Sauer S100 Stainless

Sweet and Sauer

Stainless XT rifle a tasty treat, writes Con Kapralos

JP Sauer & Sohn based in Isny, Germany have produced some excellent sporting rifles in the past decade and, being part of the Blaser/Mauser/Sauer consortium, their rifles continue to cater to all facets of the market from the classic Sauer S404 switch-barrel platform to the entry-level S100. Yet the term ‘entry-level’ doesn’t do justice to the Sauer S100, which has been available in numerous applications from hunting models to more specialised rifles in the Pantera and Fieldshoot.

The S100 bracket has embraced all manner of metal and stock manufacture materials with satin black, stainless and Cerakoted finishes adorning firearms with the ErgoMax designed riflestocks which consists of glass-filled polymer stocks in various colours and finishes to a timber option in the beechwood (no walnut option’s available in the S100).

One thing missing was a standard polymer stock (no soft-touch) with a stainless steel barrelled action and while the S100 XTA with adjustable cheekpiece, soft-touch polymer stock and stainless metalwork came close, many Australian hunters on hard terrain want a rifle that’s tough and impervious to the elements. The standard polymer stock and stainless steel is just the ticket and Sauer distributor Outdoor Sporting Agencies sent Australian Shooter the S100 Stainless XT for review in the venerable .308 Winchester calibre topped with a fine Zeiss Conquest V6 riflescope.

At a glance

The bare firearm weighs 3.07kg and is 1060mm long, right on the money for a serious hunting rifle where overall weight is important once a scope has been mounted.


This is made from a single piece of stainless barstock with the front receiver ring maintaining a circular profile. The top then takes on a scalloped flat profile which forms part of the ejection port bridge and continues as a flat segment to the rear receiver ring and bolt handle notch. Scope-mounting is easy as the front and rear receiver rings are drilled and tapped to accept Remington 700-style bases and are a perfect fit for the supplied Nikko Stirling Zero Lok scope-mounting hardware.

The left of the receiver has another scalloped flat in circular profile with ‘Sauer 100’ neatly engraved into the steel, other markings on the left of the front receiver ring bearing the rifle’s serial number, country and year of manufacture while on the rear left receiver ring is the bolt-release button. This is designed with ease-of-use as a priority and also servs as the bolt guide with an internal lug mating with a milled slot on the bolt body to ensure silky-smooth bolt travel.

Internally a breech ring (locking bush) is where the bolt lugs achieve lock-up once the bolt is closed, a deviation from having lug recesses milled into the receiver ring, the breech ring system ensuring more precise fitting of the barrel when screwed into the receiver and guaranteeing correct headspace is set. The rear tang of the receiver, where the bolt raceway opening is, has a curved profile which slopes down to the head of the stock and blends in seamlessly with the bolt shroud for a clean look, only interrupted by the black cocking indicator which gives both a visual and tactile appearance when the bolt is cocked.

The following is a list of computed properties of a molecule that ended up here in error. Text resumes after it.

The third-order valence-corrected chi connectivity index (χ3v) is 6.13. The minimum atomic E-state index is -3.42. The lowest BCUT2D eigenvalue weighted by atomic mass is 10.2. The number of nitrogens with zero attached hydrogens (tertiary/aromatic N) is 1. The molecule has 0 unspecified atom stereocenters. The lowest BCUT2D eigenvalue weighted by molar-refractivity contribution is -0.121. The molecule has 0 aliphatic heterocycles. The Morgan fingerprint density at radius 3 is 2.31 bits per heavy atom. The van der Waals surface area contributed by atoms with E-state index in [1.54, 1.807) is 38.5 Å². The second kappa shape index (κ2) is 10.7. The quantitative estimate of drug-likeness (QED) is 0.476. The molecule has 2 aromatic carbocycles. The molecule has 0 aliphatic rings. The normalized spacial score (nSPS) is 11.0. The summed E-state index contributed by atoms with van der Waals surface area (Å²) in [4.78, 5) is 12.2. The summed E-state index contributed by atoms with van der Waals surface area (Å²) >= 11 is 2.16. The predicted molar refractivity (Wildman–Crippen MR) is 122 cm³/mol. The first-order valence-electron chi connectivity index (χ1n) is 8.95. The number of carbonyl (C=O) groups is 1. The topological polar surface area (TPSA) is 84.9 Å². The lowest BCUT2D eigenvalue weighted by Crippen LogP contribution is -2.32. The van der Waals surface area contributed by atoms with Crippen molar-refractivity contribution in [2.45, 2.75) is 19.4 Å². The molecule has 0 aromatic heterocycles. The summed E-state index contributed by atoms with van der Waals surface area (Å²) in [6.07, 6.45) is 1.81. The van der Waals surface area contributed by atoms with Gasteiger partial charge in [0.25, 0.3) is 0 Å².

This is also stainless steel and of a sporter profile measuring 22” (560mm). It’s made by the cold-hammer forging process which gives an excellent finish both inside and out as well as delivering in the accuracy stakes with all Sauer S100 rifles carrying a five-shot sub-MOA guarantee.

Externally the knox form shows the usual proof markings as well as calibre, maker’s name and country of origin and the barrel tapers down to the muzzle where it’s threaded to accept any accessories, a stainless steel cap fitted to protect the threads when not in use. The crown has a neat and slightly concave finish that should enhance accuracy of the one-in-11” twist barrel in .308 Winchester, which should be suited to most common .30-calibre projectiles in the 130 to 180-grain weight range.

Bolt, trigger, safety

The first of these is a ‘fat-bolt’ design with the body running the full diameter, terminating with the bolt-head and three locking lugs cut into the leading edge. A slot machined into the length of the bolt body mates with a lug integral to the release button which acts as a guide for the bolt to travel on, giving smooth action along its cycle. The locking lugs offer a 60-degree bolt lift and case ejection is via two plungers through the recessed bolt-face together with a claw extractor fitted to one of the lugs, this system ensuring that cases whether fired or not are positively ejected without issue. The bolt handle and knob are neatly designed with a steel handle shank attached to the bolt body which kicks out perpendicular before sweeping back slightly, the polymer bolt knob providing the means for holding on to. It’s comfortable to grip and serves its purpose well.

The trigger is the standard unit found on all Sauer S100 models and is excellent, being of a single-stage design, fully adjustable between 1-2kg with the review rifle having release at 1.4kg. The trigger gave virtually no creep, broke cleanly and can be adjusted to suit the user, though as supplied was spot-on for a hunting rifle. The trigger shoe is aluminium with a smooth finish, protected by a one-piece triggerguard/magazine shroud which blends in superbly with the lines of the stock.